• Contributing Part: The contributing part of a construction is written on the left-hand side of the arrow. It contains zero or more units, of which the names are variables. When the conditional part of a unit matches a transient structure, the units on the contributing part are merged into the structure. When the contributing part contains features that cause conflicts during merging, the process fails and the construction cannot apply. If merging succeeds, the construction application succeeds.

A schematic representation of a construction in FCG, with its conditional part on the right and its contributing part on the left:

Two units with their comprehension and formulation locks are shown in the conditional part and two units with their contributor are shown in the contributing part. Note that the unit names are variables, and that the unit name of one of the units of the contributing part is bound to the unit name of one of the units of the conditional part.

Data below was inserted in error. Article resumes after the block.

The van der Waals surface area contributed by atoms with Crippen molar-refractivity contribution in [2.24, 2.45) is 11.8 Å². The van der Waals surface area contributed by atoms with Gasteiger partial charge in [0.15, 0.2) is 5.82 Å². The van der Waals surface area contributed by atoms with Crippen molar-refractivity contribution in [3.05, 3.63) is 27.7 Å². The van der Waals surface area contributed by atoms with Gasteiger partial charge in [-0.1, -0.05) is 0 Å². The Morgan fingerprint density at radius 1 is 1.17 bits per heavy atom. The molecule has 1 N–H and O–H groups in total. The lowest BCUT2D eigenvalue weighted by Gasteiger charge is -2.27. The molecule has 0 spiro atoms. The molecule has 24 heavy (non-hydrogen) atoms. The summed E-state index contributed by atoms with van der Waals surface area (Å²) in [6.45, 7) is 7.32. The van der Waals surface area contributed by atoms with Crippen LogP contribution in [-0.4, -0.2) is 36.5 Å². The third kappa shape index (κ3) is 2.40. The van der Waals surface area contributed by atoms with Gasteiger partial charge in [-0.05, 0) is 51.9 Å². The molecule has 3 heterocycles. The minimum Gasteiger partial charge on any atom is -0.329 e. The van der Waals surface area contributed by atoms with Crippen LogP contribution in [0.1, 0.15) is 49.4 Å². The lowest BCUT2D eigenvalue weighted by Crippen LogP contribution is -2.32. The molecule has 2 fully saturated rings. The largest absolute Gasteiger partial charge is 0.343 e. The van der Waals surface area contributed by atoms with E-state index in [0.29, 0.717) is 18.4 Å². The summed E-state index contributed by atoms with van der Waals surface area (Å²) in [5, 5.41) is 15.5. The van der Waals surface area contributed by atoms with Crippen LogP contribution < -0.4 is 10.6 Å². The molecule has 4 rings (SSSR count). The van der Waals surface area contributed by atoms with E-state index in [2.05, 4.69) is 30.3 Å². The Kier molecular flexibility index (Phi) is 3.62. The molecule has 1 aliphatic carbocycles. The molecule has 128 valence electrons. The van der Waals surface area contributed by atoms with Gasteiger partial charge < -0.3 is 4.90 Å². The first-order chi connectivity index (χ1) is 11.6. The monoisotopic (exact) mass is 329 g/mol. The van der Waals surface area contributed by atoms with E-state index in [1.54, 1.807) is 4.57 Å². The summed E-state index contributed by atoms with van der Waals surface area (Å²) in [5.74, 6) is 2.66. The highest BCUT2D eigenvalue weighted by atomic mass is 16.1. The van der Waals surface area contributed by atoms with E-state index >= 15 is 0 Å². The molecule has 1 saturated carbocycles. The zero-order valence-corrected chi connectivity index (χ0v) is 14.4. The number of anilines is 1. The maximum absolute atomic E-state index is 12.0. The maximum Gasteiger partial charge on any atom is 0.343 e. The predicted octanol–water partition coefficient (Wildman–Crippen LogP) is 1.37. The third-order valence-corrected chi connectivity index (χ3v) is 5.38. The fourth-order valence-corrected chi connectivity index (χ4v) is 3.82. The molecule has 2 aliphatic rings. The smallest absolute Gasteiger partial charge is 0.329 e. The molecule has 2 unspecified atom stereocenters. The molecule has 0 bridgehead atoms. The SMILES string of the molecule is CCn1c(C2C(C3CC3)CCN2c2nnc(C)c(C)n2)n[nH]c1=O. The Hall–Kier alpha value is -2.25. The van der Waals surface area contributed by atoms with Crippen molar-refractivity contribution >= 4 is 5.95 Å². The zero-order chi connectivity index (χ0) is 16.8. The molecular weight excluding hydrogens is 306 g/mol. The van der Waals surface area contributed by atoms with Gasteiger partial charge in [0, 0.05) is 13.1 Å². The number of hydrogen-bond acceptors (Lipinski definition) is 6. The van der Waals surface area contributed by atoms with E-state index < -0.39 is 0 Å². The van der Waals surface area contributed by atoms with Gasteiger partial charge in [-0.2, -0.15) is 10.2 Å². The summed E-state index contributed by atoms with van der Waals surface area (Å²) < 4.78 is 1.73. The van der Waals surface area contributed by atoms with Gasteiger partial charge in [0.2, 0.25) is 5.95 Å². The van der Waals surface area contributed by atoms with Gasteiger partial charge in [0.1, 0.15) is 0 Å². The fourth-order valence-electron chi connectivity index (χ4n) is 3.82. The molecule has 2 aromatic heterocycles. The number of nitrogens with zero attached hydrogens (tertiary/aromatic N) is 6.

There are no restrictions on what can be written on the left-hand side or right-hand side of a construction, which makes an FCG grammar unrestricted (type-0 grammar) in the Chomsky hierarchy.

Feature Types

We previously defined construction application as matching the active locks of the construction with the transient structure and merging the non-active locks and the contributors into the transient structure. I have not given a precise formalisation or algorithm for the matching and merging operations other than describing them as unification processes. In fact, FCG allows for a representation of features that is so expressive that features can trigger the use of a specific matching and merging algorithm. The algorithms are associated to features on grammar level or construction level by the declaration of feature types and are reflected in the visualisation of feature-value pairs. Note that feature types in FCG have nothing to do with "typed feature structures", which are not used in FCG at all.

We briefly discuss the feature types that are commonly used in FCG, without going into too much detail.